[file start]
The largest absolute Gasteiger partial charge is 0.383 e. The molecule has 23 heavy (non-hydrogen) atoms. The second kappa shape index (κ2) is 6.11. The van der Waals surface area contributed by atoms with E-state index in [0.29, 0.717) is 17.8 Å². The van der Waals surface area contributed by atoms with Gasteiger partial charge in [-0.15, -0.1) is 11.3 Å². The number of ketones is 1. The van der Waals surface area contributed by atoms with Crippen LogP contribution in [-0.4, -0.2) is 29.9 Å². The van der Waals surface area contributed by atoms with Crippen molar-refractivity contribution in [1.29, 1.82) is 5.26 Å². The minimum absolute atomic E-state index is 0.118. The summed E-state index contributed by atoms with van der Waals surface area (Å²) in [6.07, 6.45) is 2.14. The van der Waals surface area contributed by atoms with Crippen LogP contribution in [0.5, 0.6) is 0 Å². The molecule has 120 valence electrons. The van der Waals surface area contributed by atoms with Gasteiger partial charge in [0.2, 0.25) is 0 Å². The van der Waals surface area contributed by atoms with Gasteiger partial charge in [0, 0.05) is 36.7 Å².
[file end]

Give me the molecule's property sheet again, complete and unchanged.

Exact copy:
The largest absolute Gasteiger partial charge is 0.383 e. The molecule has 23 heavy (non-hydrogen) atoms. The second kappa shape index (κ2) is 6.11. The van der Waals surface area contributed by atoms with E-state index in [0.29, 0.717) is 17.8 Å². The van der Waals surface area contributed by atoms with Gasteiger partial charge in [-0.15, -0.1) is 11.3 Å². The number of ketones is 1. The van der Waals surface area contributed by atoms with Crippen LogP contribution in [-0.4, -0.2) is 29.9 Å². The van der Waals surface area contributed by atoms with Crippen molar-refractivity contribution in [1.29, 1.82) is 5.26 Å². The minimum absolute atomic E-state index is 0.118. The summed E-state index contributed by atoms with van der Waals surface area (Å²) in [6.07, 6.45) is 2.14. The van der Waals surface area contributed by atoms with Crippen LogP contribution in [0.5, 0.6) is 0 Å². The molecule has 120 valence electrons. The van der Waals surface area contributed by atoms with Gasteiger partial charge in [0.2, 0.25) is 0 Å². The van der Waals surface area contributed by atoms with Gasteiger partial charge in [0, 0.05) is 36.7 Å².